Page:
By: Intern July 2, 2012
NFC in the USA: Learning From Japan

“That’ll be $10,” the cinema worker says.

You pull out your mobile device and hold it near the pay terminal. Almost instantly, your payment is processed and the movie ticket downloads to your phone. To get into the theater, an electronic ticket attendant recognizes the ticket on your phone and lets you in. You swipe your phone again before entering your movie, this time over a small sticker on the door. Your phone silences itself, saving you and other moviegoers the hassle.

Does this sound too futuristic? In reality, all these capabilities already exist now: America just hasn’t caught on yet. 

Meet NFC, or near-field communications, technology. It allows two compatible objects to communicate with each other when they are close, usually within a few inches of each other. Because the signal travels such a short distance, it is considered to be secure enough for things like mobile payments and convenient enough to be used for almost anything else.

For marketers, this promising technology serves an obvious purpose. Consumer payments can be made with a level of ease and convenience never before seen. Services such as Google Wallet and Isis are cropping up, hoping to get the mobile NFC payment ball rolling. However, the possibilities for consumer interaction with brands via NFC are endless and could revolutionize marketing efforts everywhere. Imagine being able to tap an advertisement with your phone to get drink specials or coupons. Suddenly, everything is only a swipe away from mobile bliss.

Asia leads the pack when it comes to adopting NFC. Countries like tech-savvy South Korea have used NFC to gain access to public transportation for years, replacing the long lines and waits for metro tickets and passes. Japan accepted the technology with open arms: they’ve been paying with NFC devices for years. Their story of NFC adoption is unique due to the fact that Japan used to be a cash-based society. With our credit card and online payment experiences here in the United States, the jump to wireless payments should be the next logical step. Still, only 3 million devices are NFC-enabled in the States compared to over 70 million in Japan.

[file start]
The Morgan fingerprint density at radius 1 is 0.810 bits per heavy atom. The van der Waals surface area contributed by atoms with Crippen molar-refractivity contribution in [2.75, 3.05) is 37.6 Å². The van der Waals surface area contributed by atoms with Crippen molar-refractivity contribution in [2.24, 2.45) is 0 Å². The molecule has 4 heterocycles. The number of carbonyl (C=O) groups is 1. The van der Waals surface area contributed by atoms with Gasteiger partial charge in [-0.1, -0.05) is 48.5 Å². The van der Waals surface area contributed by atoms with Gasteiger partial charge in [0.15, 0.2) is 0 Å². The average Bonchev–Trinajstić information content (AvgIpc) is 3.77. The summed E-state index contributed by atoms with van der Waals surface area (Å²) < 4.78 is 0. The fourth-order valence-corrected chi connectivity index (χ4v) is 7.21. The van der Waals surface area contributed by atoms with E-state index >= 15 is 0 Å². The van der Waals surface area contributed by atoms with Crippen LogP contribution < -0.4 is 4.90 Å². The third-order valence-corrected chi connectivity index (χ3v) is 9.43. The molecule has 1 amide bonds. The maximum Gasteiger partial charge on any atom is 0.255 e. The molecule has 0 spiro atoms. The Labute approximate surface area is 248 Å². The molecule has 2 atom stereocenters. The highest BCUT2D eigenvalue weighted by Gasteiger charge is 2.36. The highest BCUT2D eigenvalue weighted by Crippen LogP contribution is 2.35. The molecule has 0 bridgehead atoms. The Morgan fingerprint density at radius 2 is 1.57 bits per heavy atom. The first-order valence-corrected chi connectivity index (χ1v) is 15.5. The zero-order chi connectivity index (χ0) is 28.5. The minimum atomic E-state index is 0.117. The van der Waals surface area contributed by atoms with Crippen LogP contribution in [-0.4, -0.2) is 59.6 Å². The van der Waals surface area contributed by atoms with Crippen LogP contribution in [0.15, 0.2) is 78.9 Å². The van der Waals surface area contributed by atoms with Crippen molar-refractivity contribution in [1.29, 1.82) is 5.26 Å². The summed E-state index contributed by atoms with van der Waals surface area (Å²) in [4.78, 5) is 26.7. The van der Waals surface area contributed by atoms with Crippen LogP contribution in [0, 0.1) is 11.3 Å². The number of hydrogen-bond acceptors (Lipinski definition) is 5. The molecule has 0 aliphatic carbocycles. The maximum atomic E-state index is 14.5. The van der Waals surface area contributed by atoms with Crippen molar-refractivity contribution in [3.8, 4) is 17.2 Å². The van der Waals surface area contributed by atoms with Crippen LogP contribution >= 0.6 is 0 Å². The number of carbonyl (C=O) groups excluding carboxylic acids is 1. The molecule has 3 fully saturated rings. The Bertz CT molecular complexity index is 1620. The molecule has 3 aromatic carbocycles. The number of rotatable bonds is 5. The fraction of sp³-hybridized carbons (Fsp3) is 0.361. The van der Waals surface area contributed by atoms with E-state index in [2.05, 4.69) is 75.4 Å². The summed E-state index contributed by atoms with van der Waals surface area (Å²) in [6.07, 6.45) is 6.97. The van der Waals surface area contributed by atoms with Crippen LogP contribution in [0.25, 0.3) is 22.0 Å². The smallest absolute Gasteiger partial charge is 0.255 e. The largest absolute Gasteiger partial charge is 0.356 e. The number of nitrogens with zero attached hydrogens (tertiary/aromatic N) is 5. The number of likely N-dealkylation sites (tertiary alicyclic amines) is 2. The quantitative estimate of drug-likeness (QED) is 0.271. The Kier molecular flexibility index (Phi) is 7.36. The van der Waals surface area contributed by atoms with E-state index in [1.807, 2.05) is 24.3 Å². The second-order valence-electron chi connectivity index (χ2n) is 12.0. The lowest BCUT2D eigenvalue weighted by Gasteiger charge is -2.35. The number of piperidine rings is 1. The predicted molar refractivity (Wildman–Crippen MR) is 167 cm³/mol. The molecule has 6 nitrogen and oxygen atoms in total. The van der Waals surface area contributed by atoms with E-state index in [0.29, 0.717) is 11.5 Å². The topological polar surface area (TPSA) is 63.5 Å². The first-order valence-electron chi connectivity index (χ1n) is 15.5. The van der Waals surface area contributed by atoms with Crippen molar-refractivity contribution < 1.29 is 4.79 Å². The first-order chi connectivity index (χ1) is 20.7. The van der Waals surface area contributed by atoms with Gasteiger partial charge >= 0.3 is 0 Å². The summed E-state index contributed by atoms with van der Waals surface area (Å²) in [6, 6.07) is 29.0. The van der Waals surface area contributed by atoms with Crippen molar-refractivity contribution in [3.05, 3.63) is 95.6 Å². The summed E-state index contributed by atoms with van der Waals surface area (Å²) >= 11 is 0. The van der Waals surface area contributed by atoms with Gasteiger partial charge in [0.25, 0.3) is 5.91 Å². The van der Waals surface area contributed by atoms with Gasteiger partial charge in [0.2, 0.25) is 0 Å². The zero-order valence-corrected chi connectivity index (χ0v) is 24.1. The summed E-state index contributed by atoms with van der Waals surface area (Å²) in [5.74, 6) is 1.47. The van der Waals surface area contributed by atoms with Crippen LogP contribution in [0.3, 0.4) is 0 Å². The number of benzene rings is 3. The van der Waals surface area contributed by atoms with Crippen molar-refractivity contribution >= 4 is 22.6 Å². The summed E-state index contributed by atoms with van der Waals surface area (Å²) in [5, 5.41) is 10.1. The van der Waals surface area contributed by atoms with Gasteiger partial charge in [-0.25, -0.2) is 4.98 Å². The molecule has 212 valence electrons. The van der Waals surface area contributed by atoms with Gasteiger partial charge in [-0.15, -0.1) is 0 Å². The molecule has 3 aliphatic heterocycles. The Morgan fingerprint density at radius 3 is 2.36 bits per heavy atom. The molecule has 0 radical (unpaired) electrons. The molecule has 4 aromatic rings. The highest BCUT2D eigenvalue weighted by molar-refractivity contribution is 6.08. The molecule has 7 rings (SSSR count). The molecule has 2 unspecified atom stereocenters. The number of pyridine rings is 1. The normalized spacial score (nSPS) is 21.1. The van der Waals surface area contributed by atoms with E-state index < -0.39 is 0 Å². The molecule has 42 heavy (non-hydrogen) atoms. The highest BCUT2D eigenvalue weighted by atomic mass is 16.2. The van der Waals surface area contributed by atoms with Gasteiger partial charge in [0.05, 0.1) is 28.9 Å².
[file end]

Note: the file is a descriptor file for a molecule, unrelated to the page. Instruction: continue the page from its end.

While we struggle to catch up, the foundation for further implementation of NFC technology in Japan has begun. Two Gap stores in Tokyo have started a campaign combining the might of NFC and Facebook with the power of persuasion. Customers receive an NFC-enabled bracelet in the store and download a Facebook-connected app to their smartphone. When they see an item they like while shopping, customers can “high-five” the item by touching the bracelet to their phone. The phone cheers and automatically posts a message of approval to the user’s Facebook page. This idea was adopted from Revlon, who takes the NFC bracelets one step further to allow customers to “like” individual products in their stores. If the bracelets become a success in Japan, you can bet they will be tested here as well, especially as NFC technology is more widely adopted.

Samsung and Sony are trying to get American consumers to use the technology with the launch of NFC-enabled stickers and tags. Sony’s Xperia SmartTags and Samsung’s TecTiles are based on the same idea: small, portable NFC tags that can be programmed and re-programmed to carry out basic tasks and commands. For example, you could place a tag at your bedside that puts your phone in a custom “sleep mode” (WiFi off, alarm set, silenced). As of now, the tasks NFC tags can carry out are limited, but there’s little doubt they can save us time. The downside? Samsung tiles can only work with a handful of Samsung smartphones, and the Sony tags only function with Sony’s Xperia line of smartphones.

Will the idea of NFC integration stick with consumers? The potential of NFC is too great for the technology not to stay, but companies need to realize the struggles of getting mainstream America to adopt. I feel it’s too early in the game for corporations to be making NFC tags that only work with their products. For mass technology adoption, something akin to the “Got Milk?” campaign is needed: a broad, industry-based message that transcends brands. Who knows? Maybe some day soon, US consumers will be “high-fiving” the milk moustache.


Kearney Erhard attends Syracuse University and interns at TC.

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